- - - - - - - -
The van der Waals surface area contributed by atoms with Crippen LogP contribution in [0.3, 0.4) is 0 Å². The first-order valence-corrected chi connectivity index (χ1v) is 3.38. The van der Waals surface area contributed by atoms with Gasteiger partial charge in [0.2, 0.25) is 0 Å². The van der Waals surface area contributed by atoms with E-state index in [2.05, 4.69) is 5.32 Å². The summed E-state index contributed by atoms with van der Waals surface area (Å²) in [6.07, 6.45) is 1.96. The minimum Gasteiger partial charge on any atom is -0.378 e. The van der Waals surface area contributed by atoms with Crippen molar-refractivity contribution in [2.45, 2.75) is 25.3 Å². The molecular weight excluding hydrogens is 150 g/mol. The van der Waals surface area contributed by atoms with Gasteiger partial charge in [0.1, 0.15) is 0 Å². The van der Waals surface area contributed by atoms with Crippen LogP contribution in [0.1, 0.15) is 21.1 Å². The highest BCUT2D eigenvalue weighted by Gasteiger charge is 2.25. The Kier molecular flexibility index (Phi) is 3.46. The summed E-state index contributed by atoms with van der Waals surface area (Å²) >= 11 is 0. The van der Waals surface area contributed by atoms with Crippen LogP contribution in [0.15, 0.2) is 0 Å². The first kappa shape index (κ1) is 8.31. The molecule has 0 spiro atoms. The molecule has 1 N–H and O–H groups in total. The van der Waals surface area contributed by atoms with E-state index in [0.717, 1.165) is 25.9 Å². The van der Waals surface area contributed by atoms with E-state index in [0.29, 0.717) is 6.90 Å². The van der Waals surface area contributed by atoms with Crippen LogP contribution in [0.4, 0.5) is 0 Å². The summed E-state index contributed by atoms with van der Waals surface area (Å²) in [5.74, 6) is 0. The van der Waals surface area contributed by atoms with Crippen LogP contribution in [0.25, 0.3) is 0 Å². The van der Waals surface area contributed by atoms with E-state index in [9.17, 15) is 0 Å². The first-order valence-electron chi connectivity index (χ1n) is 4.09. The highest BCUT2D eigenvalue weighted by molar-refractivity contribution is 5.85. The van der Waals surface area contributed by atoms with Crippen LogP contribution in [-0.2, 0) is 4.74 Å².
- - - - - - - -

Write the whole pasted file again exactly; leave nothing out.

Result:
The van der Waals surface area contributed by atoms with Crippen LogP contribution in [0.3, 0.4) is 0 Å². The first-order valence-corrected chi connectivity index (χ1v) is 3.38. The van der Waals surface area contributed by atoms with Gasteiger partial charge in [0.2, 0.25) is 0 Å². The van der Waals surface area contributed by atoms with E-state index in [2.05, 4.69) is 5.32 Å². The summed E-state index contributed by atoms with van der Waals surface area (Å²) in [6.07, 6.45) is 1.96. The minimum Gasteiger partial charge on any atom is -0.378 e. The van der Waals surface area contributed by atoms with Crippen molar-refractivity contribution in [2.45, 2.75) is 25.3 Å². The molecular weight excluding hydrogens is 150 g/mol. The van der Waals surface area contributed by atoms with Gasteiger partial charge in [0.1, 0.15) is 0 Å². The van der Waals surface area contributed by atoms with Crippen LogP contribution in [0.1, 0.15) is 21.1 Å². The highest BCUT2D eigenvalue weighted by Gasteiger charge is 2.25. The Kier molecular flexibility index (Phi) is 3.46. The summed E-state index contributed by atoms with van der Waals surface area (Å²) >= 11 is 0. The van der Waals surface area contributed by atoms with Crippen LogP contribution in [0.15, 0.2) is 0 Å². The first kappa shape index (κ1) is 8.31. The molecule has 0 spiro atoms. The molecule has 1 N–H and O–H groups in total. The van der Waals surface area contributed by atoms with E-state index in [0.717, 1.165) is 25.9 Å². The van der Waals surface area contributed by atoms with E-state index in [0.29, 0.717) is 6.90 Å². The van der Waals surface area contributed by atoms with Crippen LogP contribution in [0.4, 0.5) is 0 Å². The summed E-state index contributed by atoms with van der Waals surface area (Å²) in [5.74, 6) is 0. The van der Waals surface area contributed by atoms with Crippen LogP contribution in [0.25, 0.3) is 0 Å². The van der Waals surface area contributed by atoms with E-state index in [9.17, 15) is 0 Å². The first-order valence-electron chi connectivity index (χ1n) is 4.09. The highest BCUT2D eigenvalue weighted by molar-refractivity contribution is 5.85. The van der Waals surface area contributed by atoms with Crippen LogP contribution in [-0.2, 0) is 4.74 Å².